Himalayan ash

Fraxinus griffithii
habit (Photo: Sheldon Navie)
habit in fruit (Photo: Sheldon Navie)
main trunk (Photo: Sheldon Navie)
close-up of once-compound leaf (Photo: Sheldon Navie)
flowers and flower buds (Photo: Sheldon Navie)
immature fruit (Photo: Sheldon Navie)
mature fruit (Photo: Sheldon Navie)
seedlings (Photo: Sheldon Navie)
Tree
Opposite
Compound
White
Green

A small or medium-sized tree usually growing up to 10 m tall. Its compound leaves have 5-11 leaflets amd are arranged in pairs along the stems. Its tiny white flowers borne in dense branched clusters at the tips of the stems. These flowers have four small petals and two stamens. Its woody fruit have a papery wing (2.5-4 cm long).

Common names 
Also known as: Himalayan ash, evergreen ash, evergreen ash tree, evergreen flowering ash, flowering ash, Formosan ash, Griffith's ash, Philippine ash,
Family 
Oleaceae
Deciduous 
No
Flowering time 
Summer - Autumn
Native/Exotic 
Exotic
Origin 
Native to the Indian Sub-continent (i.e. Bangladesh and India), China, Taiwan and south-eastern Asia (i.e. Myanmar, Vietnam, Indonesia and the Philippines).
Notifiable 
No
Council declaration 
Class C – Containment and reduction
Known distribution 

This species is sparingly naturalised in south-eastern Queensland and possibly naturalised in the coastal districts of central New South Wales.

Habitat 

A potential weed of riparian vegetation, urban bushland, forest margins, open woodlands, roadsides, disturbed sites, waste areas and gardens.

Habit 

A small or medium-sized tree usually growing less than 10 m tall, but occasionally reaching up to 20 m in height. It does not lose its leaves during winter (i.e. it is evergreen).

Impact and control methods 

"Himalayan ash (Fraxinus griffithii) is commonly cultivated as a street and garden tree, particularly in the warmer parts of eastern Australia. It has only been common in cultivation in recent times, and has become popular as a street tree because of its low-growing habit (i.e. it does not interfere with power lines).

This species is beginning to spread from cultivation and is showing invasive tendencies in the coastal districts of eastern Australia. Large numbers of seedlings are often seen growing under adult trees, and its windblown seeds are germinating in nearby natural habitats. For example, it has become naturalised at Maleny on the Sunshine Coast in south-eastern Queensland, where it is spreading from plantings into nearby rainforest areas.

Himalayan ash (Fraxinus griffithii) is also invading shaded habitats in riparian areas along the Enoggera Creek catchment in northern Brisbane. In addition to this, there are unconfirmed reports that it is naturalised in other parts of south-eastern Queensland (e.g. on the Gold Coast, in Toowoomba and in other parts of Brisbane). Himalayan ash (Fraxinus griffithii) is also listed as an ""alert weed "" in the Sydney North region in central New South Wales."

Stem and leaves 

"The main trunk of older tree is covered in a mottled green and cream bark. Younger branches are finely hairy (i.e. pubescent), but quickly become hairless (i.e. glabrescent).

The paired leaves are once-compound (i.e. pinnate) with 5-11 leaflets. These leaves (10-25 cm long) are borne on stalks (i.e. petioles) 3-8 cm long and are mostly hairless (i.e. glabrous). The leaflets (2-10 cm long and 1-5 cm wide) are borne on smaller stalks (i.e. petiolules) 5-10 mm long and are egg-shaped in outline (i.e. ovate) or elongated in shape (i.e. lanceolate). They are bright green and glossy, with entire margins and pointed tips (i.e. acuminate apices)."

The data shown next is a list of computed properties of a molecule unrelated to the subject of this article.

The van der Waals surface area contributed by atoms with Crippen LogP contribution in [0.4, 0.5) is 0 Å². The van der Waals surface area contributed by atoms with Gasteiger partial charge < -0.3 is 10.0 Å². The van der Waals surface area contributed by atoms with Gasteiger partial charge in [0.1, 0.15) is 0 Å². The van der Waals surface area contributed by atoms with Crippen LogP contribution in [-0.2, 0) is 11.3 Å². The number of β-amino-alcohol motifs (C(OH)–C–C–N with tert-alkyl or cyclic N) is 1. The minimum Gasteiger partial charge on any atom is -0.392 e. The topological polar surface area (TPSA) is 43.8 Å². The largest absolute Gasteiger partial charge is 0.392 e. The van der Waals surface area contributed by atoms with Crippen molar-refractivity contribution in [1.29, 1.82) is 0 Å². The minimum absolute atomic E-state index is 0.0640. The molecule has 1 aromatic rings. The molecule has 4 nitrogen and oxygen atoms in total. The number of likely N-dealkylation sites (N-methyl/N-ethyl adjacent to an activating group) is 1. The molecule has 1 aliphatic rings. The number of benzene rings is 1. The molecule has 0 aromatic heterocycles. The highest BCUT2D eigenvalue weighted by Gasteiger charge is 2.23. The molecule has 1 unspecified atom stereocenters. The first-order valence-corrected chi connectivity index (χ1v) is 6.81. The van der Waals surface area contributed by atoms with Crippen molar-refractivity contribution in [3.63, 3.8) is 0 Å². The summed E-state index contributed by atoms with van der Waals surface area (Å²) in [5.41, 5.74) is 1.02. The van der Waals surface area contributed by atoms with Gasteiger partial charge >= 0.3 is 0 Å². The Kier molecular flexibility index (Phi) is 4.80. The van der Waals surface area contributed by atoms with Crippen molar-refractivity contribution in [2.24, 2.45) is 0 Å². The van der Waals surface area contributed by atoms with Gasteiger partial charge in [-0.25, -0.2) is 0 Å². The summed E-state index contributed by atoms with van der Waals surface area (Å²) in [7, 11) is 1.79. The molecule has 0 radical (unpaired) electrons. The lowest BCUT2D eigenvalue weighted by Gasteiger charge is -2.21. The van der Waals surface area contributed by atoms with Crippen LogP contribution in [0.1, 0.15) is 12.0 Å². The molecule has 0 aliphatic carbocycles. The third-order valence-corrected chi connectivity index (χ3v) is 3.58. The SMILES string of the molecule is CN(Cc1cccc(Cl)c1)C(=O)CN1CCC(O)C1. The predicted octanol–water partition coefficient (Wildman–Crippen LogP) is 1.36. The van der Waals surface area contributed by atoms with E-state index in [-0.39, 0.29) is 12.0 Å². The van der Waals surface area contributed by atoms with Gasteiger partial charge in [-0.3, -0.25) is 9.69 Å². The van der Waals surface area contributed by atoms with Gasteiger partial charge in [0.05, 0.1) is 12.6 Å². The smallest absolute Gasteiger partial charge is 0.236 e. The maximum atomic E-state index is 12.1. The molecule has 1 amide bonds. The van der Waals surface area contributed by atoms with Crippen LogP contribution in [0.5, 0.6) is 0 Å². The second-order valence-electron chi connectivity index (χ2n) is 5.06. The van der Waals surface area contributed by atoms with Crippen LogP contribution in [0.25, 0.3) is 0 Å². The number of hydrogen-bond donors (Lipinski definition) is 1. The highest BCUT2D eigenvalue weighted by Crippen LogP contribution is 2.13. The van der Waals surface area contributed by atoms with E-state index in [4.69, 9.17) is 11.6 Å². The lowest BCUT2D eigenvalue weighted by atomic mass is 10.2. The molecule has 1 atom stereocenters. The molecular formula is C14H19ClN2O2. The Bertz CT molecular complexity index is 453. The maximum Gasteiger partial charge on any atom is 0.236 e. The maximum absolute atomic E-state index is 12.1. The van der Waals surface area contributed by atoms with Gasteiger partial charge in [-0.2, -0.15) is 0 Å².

Flowers and fruits 

"The small flowers are borne in branched clusters (10-25 mm long) at the tips of the stems (i.e. in terminal panicles). These flowers are borne on stalks (i.e. pedicels) 2-4 mm long. They have four tiny sepals (about 1 mm long) and four white petals (about 2 mm long) that are fused together at the base into a very short tube (i.e. corolla tube). They also have two stamens and an ovary topped with a style and stigma. Flowering occurs mainly during summer and early autumn (i.e. from November to March).

The flowers are followed by clusters of small winged fruit (i.e. samaras). These fruit (2.5- 4 cm long and 4-5 mm wide) are initially green, but turn pinkish and then brown in colour as they mature. They contain a single seed and are present mainly during summer and autumn (i.e. from January to May)."

Reproduction and dispersal 

"This species reproduces by seed and will also spread laterally via root suckers.

The winged seeds are mainly dispersed by wind, water and in dumped garden waste."

Similar species 

"Himalayan ash (Fraxinus grifithii) is very similar to desert ash ( Fraxinus angustifolia subsp. angustifolia). These species can be distinguished by the following differences:

■Himalayan ash (Fraxinus grifithii) leaves have relatively broad or elongated leaflets with entire margins. It does not lose its leaves during winter (i.e. it is evergreen) and its leaf buds are usually green or greenish-brown in colour. The small bisexual flowers are quite showy with four white petals. Its winged fruit are relatively small (2.5-3 cm long and 4-5 mm wide).

■desert ash ( Fraxinus angustifolia subsp. angustifolia) leaves have elongated leaflets with toothed (i.e. serrate) margins. It loses its leaves during winter (i.e. is deciduous) and its leaf buds are dark brown in colour. Separate male and bisexual flowers are borne on the same tree, and these small flowers are inconspicuous and without any petals. Its winged fruit are relatively large (3-5 cm long)."